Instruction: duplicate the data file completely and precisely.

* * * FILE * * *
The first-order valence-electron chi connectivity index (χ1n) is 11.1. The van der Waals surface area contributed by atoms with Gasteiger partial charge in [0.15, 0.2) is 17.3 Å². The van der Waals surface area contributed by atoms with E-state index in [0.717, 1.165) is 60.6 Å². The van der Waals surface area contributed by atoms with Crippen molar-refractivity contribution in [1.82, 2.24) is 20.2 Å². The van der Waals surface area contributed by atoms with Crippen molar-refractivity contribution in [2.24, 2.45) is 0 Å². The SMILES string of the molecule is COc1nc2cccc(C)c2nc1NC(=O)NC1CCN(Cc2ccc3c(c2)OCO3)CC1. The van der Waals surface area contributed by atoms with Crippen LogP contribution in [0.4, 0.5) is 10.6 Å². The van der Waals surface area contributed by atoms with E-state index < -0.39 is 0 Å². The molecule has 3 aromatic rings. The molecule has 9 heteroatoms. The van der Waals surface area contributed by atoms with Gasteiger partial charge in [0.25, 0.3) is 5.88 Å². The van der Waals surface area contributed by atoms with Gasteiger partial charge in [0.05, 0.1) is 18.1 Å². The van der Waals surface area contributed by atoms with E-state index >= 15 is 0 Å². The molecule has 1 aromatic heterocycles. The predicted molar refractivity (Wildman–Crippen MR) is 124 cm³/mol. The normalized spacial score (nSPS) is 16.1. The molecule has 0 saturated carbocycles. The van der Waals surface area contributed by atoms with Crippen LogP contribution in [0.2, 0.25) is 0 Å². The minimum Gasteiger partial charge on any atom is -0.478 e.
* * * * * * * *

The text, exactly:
The first-order valence-electron chi connectivity index (χ1n) is 11.1. The van der Waals surface area contributed by atoms with Gasteiger partial charge in [0.15, 0.2) is 17.3 Å². The van der Waals surface area contributed by atoms with E-state index in [0.717, 1.165) is 60.6 Å². The van der Waals surface area contributed by atoms with Crippen molar-refractivity contribution in [1.82, 2.24) is 20.2 Å². The van der Waals surface area contributed by atoms with Crippen molar-refractivity contribution in [2.24, 2.45) is 0 Å². The SMILES string of the molecule is COc1nc2cccc(C)c2nc1NC(=O)NC1CCN(Cc2ccc3c(c2)OCO3)CC1. The van der Waals surface area contributed by atoms with Crippen LogP contribution in [0.4, 0.5) is 10.6 Å². The van der Waals surface area contributed by atoms with E-state index < -0.39 is 0 Å². The molecule has 3 aromatic rings. The molecule has 9 heteroatoms. The van der Waals surface area contributed by atoms with Gasteiger partial charge in [0.25, 0.3) is 5.88 Å². The van der Waals surface area contributed by atoms with Gasteiger partial charge in [0.05, 0.1) is 18.1 Å². The van der Waals surface area contributed by atoms with E-state index >= 15 is 0 Å². The molecule has 1 aromatic heterocycles. The predicted molar refractivity (Wildman–Crippen MR) is 124 cm³/mol. The normalized spacial score (nSPS) is 16.1. The molecule has 0 saturated carbocycles. The van der Waals surface area contributed by atoms with Crippen LogP contribution in [0.2, 0.25) is 0 Å². The minimum Gasteiger partial charge on any atom is -0.478 e.